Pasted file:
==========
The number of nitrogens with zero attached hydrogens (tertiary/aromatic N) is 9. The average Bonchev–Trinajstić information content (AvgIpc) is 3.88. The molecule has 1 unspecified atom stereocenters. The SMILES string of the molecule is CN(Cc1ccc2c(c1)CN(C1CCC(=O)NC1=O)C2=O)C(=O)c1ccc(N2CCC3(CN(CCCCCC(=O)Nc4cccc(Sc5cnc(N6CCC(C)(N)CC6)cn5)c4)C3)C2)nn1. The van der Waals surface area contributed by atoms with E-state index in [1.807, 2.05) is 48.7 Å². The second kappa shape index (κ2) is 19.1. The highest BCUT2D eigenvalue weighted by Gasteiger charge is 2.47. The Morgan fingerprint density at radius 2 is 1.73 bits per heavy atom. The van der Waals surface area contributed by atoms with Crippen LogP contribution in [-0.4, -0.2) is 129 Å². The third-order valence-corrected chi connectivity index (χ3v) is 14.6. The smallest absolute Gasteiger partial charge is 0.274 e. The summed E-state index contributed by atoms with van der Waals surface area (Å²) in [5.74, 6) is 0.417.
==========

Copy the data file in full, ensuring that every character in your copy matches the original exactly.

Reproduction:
The number of nitrogens with zero attached hydrogens (tertiary/aromatic N) is 9. The average Bonchev–Trinajstić information content (AvgIpc) is 3.88. The molecule has 1 unspecified atom stereocenters. The SMILES string of the molecule is CN(Cc1ccc2c(c1)CN(C1CCC(=O)NC1=O)C2=O)C(=O)c1ccc(N2CCC3(CN(CCCCCC(=O)Nc4cccc(Sc5cnc(N6CCC(C)(N)CC6)cn5)c4)C3)C2)nn1. The van der Waals surface area contributed by atoms with E-state index in [1.807, 2.05) is 48.7 Å². The second kappa shape index (κ2) is 19.1. The highest BCUT2D eigenvalue weighted by Gasteiger charge is 2.47. The Morgan fingerprint density at radius 2 is 1.73 bits per heavy atom. The van der Waals surface area contributed by atoms with Crippen LogP contribution in [-0.4, -0.2) is 129 Å². The third-order valence-corrected chi connectivity index (χ3v) is 14.6. The smallest absolute Gasteiger partial charge is 0.274 e. The summed E-state index contributed by atoms with van der Waals surface area (Å²) in [5.74, 6) is 0.417.